The agreement includes a number of important provisions in terms of river conservation:
  • Future water projects using Denver's facilities (notably the Moffat and Roberts tunnels) will require approval from the west slope - they will need to address concerns on both sides of the Continental Divide.  
  • Safeguards are included for the Shoshone water right, which helps keep year-round flows in the Upper Colorado. 
  • Denver agrees to provide 1,000 acre-feet per year of water to help address low flow concerns in both the Fraser and Williams Fork systems. 
  • Denver will provide $2 million to assist with river habitat restoration. 
  • Water and funds (including an additional $2 million) will be managed through a partnership effort designed to adapt to changing conditions, called "Learning by Doing."  Notably, TU is the sole conservation organization that has been included in the management committee for Learning by Doing.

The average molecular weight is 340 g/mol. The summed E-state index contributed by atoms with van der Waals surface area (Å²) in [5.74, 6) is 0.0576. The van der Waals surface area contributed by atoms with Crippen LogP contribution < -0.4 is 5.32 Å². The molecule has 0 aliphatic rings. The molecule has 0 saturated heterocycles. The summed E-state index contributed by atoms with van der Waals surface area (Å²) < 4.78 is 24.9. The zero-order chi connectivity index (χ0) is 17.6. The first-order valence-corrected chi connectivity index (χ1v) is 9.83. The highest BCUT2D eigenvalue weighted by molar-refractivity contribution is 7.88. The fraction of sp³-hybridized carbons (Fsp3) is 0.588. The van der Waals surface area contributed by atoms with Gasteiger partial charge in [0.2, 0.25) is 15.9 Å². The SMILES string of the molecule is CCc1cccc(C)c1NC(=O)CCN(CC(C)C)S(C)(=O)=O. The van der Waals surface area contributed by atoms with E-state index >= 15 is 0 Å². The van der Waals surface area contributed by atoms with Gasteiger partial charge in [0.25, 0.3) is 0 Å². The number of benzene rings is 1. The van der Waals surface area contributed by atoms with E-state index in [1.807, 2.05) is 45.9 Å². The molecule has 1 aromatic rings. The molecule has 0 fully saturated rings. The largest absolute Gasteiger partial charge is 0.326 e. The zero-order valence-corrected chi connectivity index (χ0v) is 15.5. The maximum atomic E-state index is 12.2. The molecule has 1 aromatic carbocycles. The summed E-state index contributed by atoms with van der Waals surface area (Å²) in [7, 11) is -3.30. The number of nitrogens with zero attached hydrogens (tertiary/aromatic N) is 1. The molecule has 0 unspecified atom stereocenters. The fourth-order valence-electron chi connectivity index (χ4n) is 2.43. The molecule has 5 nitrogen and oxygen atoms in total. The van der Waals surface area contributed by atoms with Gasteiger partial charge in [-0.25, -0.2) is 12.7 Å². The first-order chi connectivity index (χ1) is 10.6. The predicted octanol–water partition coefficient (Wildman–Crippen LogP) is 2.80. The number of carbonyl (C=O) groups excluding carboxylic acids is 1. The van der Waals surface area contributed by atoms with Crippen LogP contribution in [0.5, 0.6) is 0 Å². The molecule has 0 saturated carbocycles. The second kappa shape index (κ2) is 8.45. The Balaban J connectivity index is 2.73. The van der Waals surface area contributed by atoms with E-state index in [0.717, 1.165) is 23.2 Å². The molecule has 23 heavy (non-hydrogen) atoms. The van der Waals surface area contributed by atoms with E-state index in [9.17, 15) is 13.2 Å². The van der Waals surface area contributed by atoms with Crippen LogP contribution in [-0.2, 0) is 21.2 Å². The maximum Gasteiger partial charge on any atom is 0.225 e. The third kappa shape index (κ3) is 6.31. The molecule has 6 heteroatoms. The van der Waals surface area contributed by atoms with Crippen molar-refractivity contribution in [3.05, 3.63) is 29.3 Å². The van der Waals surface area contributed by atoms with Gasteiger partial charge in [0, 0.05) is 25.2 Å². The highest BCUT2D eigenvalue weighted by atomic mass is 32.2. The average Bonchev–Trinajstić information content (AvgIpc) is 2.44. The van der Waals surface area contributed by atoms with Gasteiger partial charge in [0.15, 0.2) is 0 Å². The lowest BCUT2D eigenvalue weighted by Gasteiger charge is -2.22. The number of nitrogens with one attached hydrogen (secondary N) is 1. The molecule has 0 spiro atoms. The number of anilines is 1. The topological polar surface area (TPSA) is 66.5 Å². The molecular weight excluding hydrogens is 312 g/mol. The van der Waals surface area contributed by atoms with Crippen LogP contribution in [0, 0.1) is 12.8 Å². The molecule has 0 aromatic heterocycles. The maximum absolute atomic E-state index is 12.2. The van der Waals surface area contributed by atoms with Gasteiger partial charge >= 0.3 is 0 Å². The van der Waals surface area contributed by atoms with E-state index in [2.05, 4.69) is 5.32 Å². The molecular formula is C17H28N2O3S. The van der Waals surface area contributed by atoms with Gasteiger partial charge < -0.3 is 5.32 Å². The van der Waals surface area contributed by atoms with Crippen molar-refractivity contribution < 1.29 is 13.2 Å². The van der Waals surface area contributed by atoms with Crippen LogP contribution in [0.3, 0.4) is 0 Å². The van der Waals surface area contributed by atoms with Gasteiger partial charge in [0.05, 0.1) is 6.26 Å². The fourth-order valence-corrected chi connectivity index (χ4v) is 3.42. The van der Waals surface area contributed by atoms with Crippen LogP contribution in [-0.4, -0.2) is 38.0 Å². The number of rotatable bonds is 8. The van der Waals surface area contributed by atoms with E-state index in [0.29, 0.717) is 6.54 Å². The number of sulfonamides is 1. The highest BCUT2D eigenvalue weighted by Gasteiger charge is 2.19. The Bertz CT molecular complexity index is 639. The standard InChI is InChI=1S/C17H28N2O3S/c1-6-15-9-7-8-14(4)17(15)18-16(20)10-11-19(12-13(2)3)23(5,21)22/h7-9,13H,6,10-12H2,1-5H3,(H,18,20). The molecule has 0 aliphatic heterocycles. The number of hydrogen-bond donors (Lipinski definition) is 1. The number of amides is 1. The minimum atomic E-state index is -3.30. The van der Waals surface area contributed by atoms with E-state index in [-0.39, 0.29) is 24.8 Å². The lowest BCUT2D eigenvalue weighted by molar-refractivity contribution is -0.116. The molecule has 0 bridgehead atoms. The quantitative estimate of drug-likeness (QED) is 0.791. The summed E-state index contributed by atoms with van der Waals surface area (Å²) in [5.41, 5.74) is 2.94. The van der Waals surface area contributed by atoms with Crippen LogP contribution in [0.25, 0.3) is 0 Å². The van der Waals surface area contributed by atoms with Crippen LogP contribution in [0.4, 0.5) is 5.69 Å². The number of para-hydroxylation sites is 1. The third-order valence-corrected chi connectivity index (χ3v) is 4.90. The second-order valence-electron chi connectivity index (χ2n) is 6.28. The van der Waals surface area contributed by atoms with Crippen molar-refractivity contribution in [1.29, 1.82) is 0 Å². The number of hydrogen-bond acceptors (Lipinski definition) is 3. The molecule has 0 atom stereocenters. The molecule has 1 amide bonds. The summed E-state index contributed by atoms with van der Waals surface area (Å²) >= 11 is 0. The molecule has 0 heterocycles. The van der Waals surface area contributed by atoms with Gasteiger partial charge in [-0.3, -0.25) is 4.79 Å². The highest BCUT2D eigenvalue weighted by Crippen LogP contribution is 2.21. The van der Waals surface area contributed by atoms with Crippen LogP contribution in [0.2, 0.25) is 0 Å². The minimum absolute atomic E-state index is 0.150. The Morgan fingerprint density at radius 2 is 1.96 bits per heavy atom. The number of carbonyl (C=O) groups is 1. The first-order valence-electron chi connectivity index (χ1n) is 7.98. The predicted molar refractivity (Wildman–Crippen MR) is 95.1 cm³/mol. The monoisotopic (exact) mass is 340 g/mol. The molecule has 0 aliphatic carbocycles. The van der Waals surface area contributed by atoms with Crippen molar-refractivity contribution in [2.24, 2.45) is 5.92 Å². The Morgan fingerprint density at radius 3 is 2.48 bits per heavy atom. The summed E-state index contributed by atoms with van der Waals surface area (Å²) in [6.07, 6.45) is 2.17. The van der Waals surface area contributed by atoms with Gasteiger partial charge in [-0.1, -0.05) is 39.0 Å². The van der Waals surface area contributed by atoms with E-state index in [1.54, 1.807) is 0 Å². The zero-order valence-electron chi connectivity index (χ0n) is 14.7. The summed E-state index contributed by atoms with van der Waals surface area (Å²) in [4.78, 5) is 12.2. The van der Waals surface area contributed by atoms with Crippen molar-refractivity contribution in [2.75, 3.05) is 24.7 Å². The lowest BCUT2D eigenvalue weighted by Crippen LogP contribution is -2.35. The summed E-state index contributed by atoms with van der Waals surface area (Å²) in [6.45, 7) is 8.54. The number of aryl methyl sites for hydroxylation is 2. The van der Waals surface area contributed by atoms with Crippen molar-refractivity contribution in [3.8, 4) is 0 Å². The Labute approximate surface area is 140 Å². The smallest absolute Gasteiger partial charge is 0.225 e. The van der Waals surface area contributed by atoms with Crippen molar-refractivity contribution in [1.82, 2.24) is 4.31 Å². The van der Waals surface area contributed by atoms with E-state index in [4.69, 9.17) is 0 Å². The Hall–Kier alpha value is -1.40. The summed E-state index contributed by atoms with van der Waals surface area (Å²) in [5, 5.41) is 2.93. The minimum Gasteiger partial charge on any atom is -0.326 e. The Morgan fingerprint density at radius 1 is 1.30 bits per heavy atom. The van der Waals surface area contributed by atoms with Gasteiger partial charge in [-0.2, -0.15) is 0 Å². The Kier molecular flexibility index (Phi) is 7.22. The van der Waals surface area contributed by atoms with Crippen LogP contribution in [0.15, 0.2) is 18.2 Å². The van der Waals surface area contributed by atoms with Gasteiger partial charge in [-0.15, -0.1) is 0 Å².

These are significant new tools to help protect the Colorado River's future and to address some of the past impacts that have put it at risk, and Denver Water and key west slope players including Grand County and the Colorado River Water Conservation District deserve great credit for crafting this agreement.

But our work is far from over.

There are also vital issues that are not addressed by the agreement.  The deal does not include mitigation to offset the future impacts of Denver's currently-proposed Moffat Firming project, which will draw another 15,000 acre-feet yearly from the Colorado headwaters.  The Wildlife Commission is currently reviewing the mitigation plan for this project - and TU will continue to work for the necessary river protections in the mitigation plan.

Perhaps even more notably, the agreement addresses only Denver Water's facilities.  It does not include the single largest user of Upper Colorado River water, the Northern Colorado Water Conservancy District, which draws Colorado River water through the Colorado-Big Thompson and Windy Gap projects, and is proposing to take another 30,000 acre-feet per year through its new Windy Gap Firming Project.